More and more organizations are leveraging coaching internally. Whether it’s a manager coaching for performance, an HR business partner coaching for development, or a designated coach in the organization working with a variety of people, coaching helps people perform at their best.
To be effective, coaches at every level need to follow five principles. Failure in any one of these five areas can quickly take a positive coaching experience and turn it negative.
Even if they don’t mention it openly, people often are concerned about whether details of their conversations with coaches will get back to their managers with potentially negative effects. Some hesitate to be vulnerable or to share their real issues until they are convinced that the coaching relationship is safe. Being crystal clear about what is confidential (and what isn’t) is critical. A breach of confidentiality will harm not only the coaching relationship, but has the potential to harm ALL coaching in an organization. Word gets around.
2. Defining Success
As an external coach and subject matter expert, I often work with clients who are building an internal coaching capacity or hiring external coaches to work with their senior leaders. One of the key conversations I have with organizational sponsors is how they define success measures. It’s disappointing when a client makes huge leaps and gains, only to find out that the boss or others don’t feel the right targets were hit. Identifying success measures can be hard work. It is surprising how often the boss says “I’ll know it when I see it” but can’t articulate the change. (Note: this should be a warning sign to a coach.) If success measures can’t be defined, it is even more important to ensure that the boss or others stay informed throughout the process about coaching impact and outcomes.
3. Clear Agreements
A skilled coach never walks away from a coaching session without ensuring that their client is clear about what happens next. A good guideline is to follow the old journalistic rules of what, who, when, and how. It is also important that both the client and the organization are clear on agreements to ensure everyone is on the same page. Who gets informed of what, and when? What reporting will be done? How will vested parties know the coaching is working? What is the organization’s responsibility in supporting the client being coached? For example, examine assumptions to ensure everyone defines the experiences the same way. Getting agreements in place before coaching starts increases the likelihood of successful outcomes.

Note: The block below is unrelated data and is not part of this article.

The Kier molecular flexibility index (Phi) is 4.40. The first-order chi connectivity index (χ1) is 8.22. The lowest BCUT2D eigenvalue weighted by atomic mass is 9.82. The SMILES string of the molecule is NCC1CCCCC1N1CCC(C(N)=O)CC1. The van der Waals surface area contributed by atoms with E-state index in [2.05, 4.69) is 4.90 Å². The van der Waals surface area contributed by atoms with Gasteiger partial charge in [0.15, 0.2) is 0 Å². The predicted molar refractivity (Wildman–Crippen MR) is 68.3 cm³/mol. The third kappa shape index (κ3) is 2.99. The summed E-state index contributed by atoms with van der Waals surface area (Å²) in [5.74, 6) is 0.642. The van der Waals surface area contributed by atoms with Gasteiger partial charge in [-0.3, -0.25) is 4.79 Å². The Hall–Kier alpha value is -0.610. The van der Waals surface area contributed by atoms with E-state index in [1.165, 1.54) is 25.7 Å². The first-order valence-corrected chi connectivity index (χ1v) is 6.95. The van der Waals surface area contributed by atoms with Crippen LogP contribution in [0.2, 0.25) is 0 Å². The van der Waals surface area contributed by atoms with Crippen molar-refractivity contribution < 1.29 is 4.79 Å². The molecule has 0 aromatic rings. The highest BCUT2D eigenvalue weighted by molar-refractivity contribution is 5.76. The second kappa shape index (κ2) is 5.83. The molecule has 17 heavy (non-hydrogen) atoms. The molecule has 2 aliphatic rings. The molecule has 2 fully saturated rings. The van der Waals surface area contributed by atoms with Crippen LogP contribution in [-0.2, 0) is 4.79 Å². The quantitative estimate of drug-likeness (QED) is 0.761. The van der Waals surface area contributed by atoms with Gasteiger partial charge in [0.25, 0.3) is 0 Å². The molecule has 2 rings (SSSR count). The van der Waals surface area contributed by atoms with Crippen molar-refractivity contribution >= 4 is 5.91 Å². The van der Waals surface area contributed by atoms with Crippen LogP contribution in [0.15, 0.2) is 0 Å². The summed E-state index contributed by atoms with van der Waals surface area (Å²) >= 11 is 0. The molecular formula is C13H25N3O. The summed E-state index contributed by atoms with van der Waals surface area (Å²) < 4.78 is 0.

4. Permission to Give Feedback
While it’s often assumed that a coach has full permission to give feedback, it is important to check in with the client. Asking “May I give you some feedback?” signals to the client that useful information is coming. There is an art and a science behind giving good feedback. One of the reasons feedback works so well in a coaching relationship is that the coach has no other agenda other than to serve the client.
5. Managing Multiple Agendas
It is a naive coach who thinks the client’s agenda is the only one that needs attention. If you are an independent coach working with a client who has come to you for support, you must manage at least two sets of objectives: to serve the client’s desired outcomes and successfully run your business. As an internal coach, you must balance the needs of the client with the needs of the organization. As an external coach working for a company that provides coaching to other organizations, you must meet four sets of objectives: the client’s agenda, your own need to schedule and complete the coaching, the needs of the organization you work for, and the needs of the organization who is bringing in the coaching. Making sure you know what weight to give each and how to blend each seamlessly takes thought and practice.
Set Everyone Up for Success
Effective coaching requires that a coach be strong in all five of these areas. Missing any of these critical factors will negatively impact the coaching outcome. Take a minute to check your own coaching agenda. Make sure you are setting yourself—and your clients—up for success!
About the Author
Patricia Overland is a Senior Coach for The Ken Blanchard Companies. She is a frequent contributor to Blanchard’s LeaderChat blog and Revolve Blog for The Booth Company. Patricia has also had her work published in Chief Learning Officer magazine.More Content by Patricia Overland